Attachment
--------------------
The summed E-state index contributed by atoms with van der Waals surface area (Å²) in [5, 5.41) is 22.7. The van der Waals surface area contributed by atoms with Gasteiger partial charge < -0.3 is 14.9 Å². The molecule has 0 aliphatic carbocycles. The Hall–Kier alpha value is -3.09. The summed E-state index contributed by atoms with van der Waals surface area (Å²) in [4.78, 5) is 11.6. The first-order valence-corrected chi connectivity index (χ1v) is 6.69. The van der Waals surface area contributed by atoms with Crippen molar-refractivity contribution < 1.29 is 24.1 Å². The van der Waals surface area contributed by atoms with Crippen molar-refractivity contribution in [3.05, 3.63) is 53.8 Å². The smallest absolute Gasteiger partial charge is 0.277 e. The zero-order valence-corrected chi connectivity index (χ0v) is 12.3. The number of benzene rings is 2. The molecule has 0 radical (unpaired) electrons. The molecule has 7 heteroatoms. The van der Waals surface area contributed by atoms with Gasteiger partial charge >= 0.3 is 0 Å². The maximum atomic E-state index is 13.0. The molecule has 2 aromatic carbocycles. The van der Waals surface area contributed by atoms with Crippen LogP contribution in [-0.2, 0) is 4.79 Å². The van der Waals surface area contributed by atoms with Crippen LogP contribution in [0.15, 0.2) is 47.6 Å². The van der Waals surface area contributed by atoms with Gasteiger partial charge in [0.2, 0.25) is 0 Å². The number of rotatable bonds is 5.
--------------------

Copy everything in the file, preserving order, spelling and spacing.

The summed E-state index contributed by atoms with van der Waals surface area (Å²) in [5, 5.41) is 22.7. The van der Waals surface area contributed by atoms with Gasteiger partial charge < -0.3 is 14.9 Å². The molecule has 0 aliphatic carbocycles. The Hall–Kier alpha value is -3.09. The summed E-state index contributed by atoms with van der Waals surface area (Å²) in [4.78, 5) is 11.6. The first-order valence-corrected chi connectivity index (χ1v) is 6.69. The van der Waals surface area contributed by atoms with Crippen molar-refractivity contribution < 1.29 is 24.1 Å². The van der Waals surface area contributed by atoms with Crippen molar-refractivity contribution in [3.05, 3.63) is 53.8 Å². The smallest absolute Gasteiger partial charge is 0.277 e. The zero-order valence-corrected chi connectivity index (χ0v) is 12.3. The number of benzene rings is 2. The molecule has 0 radical (unpaired) electrons. The molecule has 7 heteroatoms. The van der Waals surface area contributed by atoms with Gasteiger partial charge >= 0.3 is 0 Å². The maximum atomic E-state index is 13.0. The molecule has 2 aromatic carbocycles. The van der Waals surface area contributed by atoms with Crippen LogP contribution in [-0.2, 0) is 4.79 Å². The van der Waals surface area contributed by atoms with Crippen LogP contribution in [0.15, 0.2) is 47.6 Å². The van der Waals surface area contributed by atoms with Gasteiger partial charge in [0.2, 0.25) is 0 Å². The number of rotatable bonds is 5.